Two Days, One Night

Academy Award winning actress Marion Cotillard has been nominated for Best Actress again in a Belgian movie called TWO DAYS, ONE NIGHT. It’s a great performance comes in a movie that’s not easy to sit through.

Marion Cotillard plays a depressed woman who will lose her factory job if she can’t convince a majority of her sixteen co-workers that she should not be fired.
You see; they’ve been told that if she’s let go, the rest of them will get a salary bonus.
It’s a horrible dilemma for everyone, and it’s painful to watch her interactions with each of other workers, all of whom need the bonus almost as much as she needs her job.

Sandra (to herself): You mustn’t cry.

Fortunately, Cotillard’s character, Sandra, has a sympathetic husband.

Husband: It’s not your fault that they lose a bonus if you stay. Tell them you need your job. You need your salary. See them one by one this weekend.

A vote will be taken on Monday.
All Sandra really wants to do is to go to bed and avoid the whole issue. But she has children and her husband is a low paid cook. So she tries.

Sandra (to a co-worker): I wanted to see you about the bonus and me being laid off. I need my salary. We need it at home.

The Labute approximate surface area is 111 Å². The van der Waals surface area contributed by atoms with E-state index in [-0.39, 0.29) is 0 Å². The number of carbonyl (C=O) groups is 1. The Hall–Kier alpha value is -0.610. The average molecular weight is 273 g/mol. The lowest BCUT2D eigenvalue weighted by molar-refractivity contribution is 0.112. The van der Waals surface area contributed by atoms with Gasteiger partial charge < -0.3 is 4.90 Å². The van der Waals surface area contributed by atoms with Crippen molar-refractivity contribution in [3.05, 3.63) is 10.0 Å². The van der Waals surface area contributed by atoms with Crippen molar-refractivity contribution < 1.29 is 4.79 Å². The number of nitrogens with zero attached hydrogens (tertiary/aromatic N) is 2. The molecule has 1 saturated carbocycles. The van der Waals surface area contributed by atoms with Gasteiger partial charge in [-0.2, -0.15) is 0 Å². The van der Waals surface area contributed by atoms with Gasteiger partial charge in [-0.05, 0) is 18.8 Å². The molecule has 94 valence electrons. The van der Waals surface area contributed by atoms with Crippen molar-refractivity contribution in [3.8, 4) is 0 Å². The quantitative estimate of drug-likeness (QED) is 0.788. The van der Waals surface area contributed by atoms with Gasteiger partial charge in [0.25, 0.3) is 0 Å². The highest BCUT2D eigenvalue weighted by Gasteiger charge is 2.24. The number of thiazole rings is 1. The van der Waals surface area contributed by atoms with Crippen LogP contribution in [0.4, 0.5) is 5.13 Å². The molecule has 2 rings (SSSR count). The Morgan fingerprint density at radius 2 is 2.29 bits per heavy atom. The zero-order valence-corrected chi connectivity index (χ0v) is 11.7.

Each person reacts differently.

“I don’t want you to lose your job. I don’t want to lose my bonus, either. It’s a years gas and electric bills.”
“Put yourself in my shoes.”
“I can’t afford to lose 1,000 euros.”
“How dare you steal our bonus money?”
“I’ll vote for you.”

It’s an agonizing process, and the pain of it is no fun to watch.
At times, Sandra is ready to accept her foreman’s conclusion.

Sandra: He’s right. Im not up to it anymore. I can’t stop crying. I’m losing my voice now.
Husband: It’d knock out anyone. It’d knock me out too.
Sandra: I wish that was me.
Husband: Who?
Sandra: That bird singing.

TWO DAYS, ONE NIGHT reminds me of the kind of film that used to be described as “kitchen sink realism.” It’s about the struggles of ordinary people to survive financially, a subject many Hawaii residents know all too much about.
So in spite of how well acted and directed this movie really is, it’s bound to make many people in the audience feel restless and uncomfortable.